"That's a great deal to make one word mean," Alice said in a thoughtful tone. "When I make a word do a lot of work like that," said Humpty Dumpty, "I always pay it extra."

Sunday, 24 February 2013


Moofer is an acronym.  It stands for 'Mobile out-of-office worker' and refers to people who are employed but work from home rather than going into an office day by day.  The word was coined recently by James McCarthy, a Microsoft worker, in his blog entitled 'Mr Moof'.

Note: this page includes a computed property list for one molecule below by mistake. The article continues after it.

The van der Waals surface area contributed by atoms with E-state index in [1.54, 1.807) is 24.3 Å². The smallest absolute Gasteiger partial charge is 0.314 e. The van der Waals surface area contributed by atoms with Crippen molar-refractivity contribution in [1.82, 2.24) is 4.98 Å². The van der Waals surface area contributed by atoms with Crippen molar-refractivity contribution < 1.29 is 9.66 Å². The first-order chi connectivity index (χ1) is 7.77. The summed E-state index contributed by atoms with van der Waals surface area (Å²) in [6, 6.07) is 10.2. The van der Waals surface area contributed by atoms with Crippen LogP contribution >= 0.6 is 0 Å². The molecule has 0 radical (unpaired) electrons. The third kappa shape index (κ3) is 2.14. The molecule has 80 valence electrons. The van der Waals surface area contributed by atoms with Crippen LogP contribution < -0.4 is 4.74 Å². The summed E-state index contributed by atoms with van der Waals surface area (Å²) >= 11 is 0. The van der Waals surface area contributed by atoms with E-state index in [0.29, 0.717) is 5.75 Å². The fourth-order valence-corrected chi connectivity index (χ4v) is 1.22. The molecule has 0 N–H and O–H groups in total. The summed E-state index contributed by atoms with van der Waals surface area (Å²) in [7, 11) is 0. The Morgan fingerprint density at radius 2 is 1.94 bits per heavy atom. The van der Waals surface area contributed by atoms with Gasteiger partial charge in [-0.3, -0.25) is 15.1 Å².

1. Not that long ago I've read this (and the explanation) in a magazine.
    But a lot longer ago I was familiar with a similar word with a very different meaning: In the early days of internet chatrooms (we're talking the 1990s here) we used to refer to being suddenly "kicked out" of a chatroom for technical reasons (not for bad behaviour!) as to having been "moofed" = modem offline. Strictly speaking, it shoud have been "mooffed" with two f, but nobody ever spelled it like that. Ah, those were the days!

  2. Moofed sounds so much nicer than kicked out or removed for technical infringement. I don't think I would have minded being moofed!
    And thanks for the additional meaning - it's always helpful to know when expressions have other meanings.